We often hear that the luxury industry is not affected by the crisis and pursues its growth over the years. In your opinion, has the luxury sector suffered from digitalisation, or rather the opposite, fostered its growth?
We are in the midst of the digital era and the top 100 global luxury companies generated +11% growth in 2019 with $247 billions in sales (Deloitte, 2019).
Groups like Kering, LVMH and L’Oréal Luxe have put digitalisation at the core of their development strategy and are outperforming thanks to the successful integration of digital in an omnichannel way.
Brands such as Gucci and Balenciaga, which have relied heavily on the digital lever to attract millennials, have allowed Kering to grow by almost + 30% over last year. These figures show that digital has amplified sales within the luxury industry and has reached a new and younger target, but certainly not less demanding. What is interesting is that this is not the end of stores, despite this impressive growth related to the online presence.
Contrariwise, they attract a very discerning and expert clientele which has a strong will to discover and test in the real world what they see online.
What are the issues specific to the luxury industry towards digitalisation?
The biggest issues enhanced by digitalisation are mostly internal issues in luxury firms – and there are many. I’m just going to focus on 3 major issues:
- Digitalisation forces to work in a more transparent way, but the luxury industry has by definition always played by the rules of confidentiality.
- Digitalisation affects all areas and requires cross-department collaboration. However, many luxury firms have always introduced work in silos creating a glass ceiling which doesn’t allow transversality.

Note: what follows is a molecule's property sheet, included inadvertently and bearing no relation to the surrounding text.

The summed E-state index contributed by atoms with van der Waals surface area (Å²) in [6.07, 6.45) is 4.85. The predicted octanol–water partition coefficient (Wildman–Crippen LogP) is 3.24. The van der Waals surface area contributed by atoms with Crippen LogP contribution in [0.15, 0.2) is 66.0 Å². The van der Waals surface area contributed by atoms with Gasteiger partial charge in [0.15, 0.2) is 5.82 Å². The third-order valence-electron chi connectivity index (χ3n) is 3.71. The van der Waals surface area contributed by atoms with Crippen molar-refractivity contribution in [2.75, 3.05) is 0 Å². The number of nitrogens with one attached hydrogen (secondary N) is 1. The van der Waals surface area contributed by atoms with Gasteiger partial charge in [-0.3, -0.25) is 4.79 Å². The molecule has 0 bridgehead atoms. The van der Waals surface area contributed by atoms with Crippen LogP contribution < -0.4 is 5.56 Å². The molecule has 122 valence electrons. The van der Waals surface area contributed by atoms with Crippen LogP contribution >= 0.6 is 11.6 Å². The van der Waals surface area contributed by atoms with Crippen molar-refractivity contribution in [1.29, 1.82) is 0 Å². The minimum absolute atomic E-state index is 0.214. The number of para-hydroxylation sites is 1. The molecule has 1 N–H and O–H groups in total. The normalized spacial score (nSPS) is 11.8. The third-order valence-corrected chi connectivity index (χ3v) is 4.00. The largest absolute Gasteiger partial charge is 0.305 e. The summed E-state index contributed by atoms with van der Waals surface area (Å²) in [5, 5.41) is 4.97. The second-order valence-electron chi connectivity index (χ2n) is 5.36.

- Digitalisation has accelerated processes and drives luxury brands to increase their responsiveness, both in store but also in customer service. The customer is spoiled by the speed of pure players like Amazon and mass markets like Zara. He also claims from luxury immediacy – but it is incompatible with luxury with long waiting times and waiting lists.
How do you see the importance of the role of “influencers” towards consumers, particularly in the cosmetics industry?
Their role is fundamental, especially to Generation Z customers, who are no more than 20 years old. Influencers inspire them, initiate them, influence them. They are excellent recruiters and storytellers. They often have a language that fits well with this younger generation who is more into the experience than the product itself.
Their subscribers feel themselves committed to the influencers, who make them dream, and they want to imitate them. An excellent cosmetics influencer, Sabrina, told me in an interview: “I feel like a teacher to my subscribers. What motivates me is to educate them in a good way, to make them grow, to share my passion and my expertise in luxury and cosmetics. On a saturated market with many new releases every year, it is our responsibility to help the customer choose and select the highest quality products”.
Nowadays, the consumer is hyper connected and highly sought after by brands via online marketing and social networks. Don’t you think that it might turn against the brands and that the consumer- tired of it- could go back to retail?
Today we know that a brand that communicates a lot in social networks increases its desirability, its reputation and attracts new well-informed customers in store. So, on the opposite, the brands hope that, thanks to their growing online activity, the customer will confirm his purchase in store. The biggest turnover can be realised precisely, when a brand is perfectly established in several online and offline channels and manages to combine them in a smart way. When I worked on setting up Lacoste’s first commercial website, for example, we also increased the number of physical sales outlets to make the omnichannel purchase easier for customers.
What is your favourite quote?
“Elegance is when the inside is as beautiful as the outside” – Coco Chanel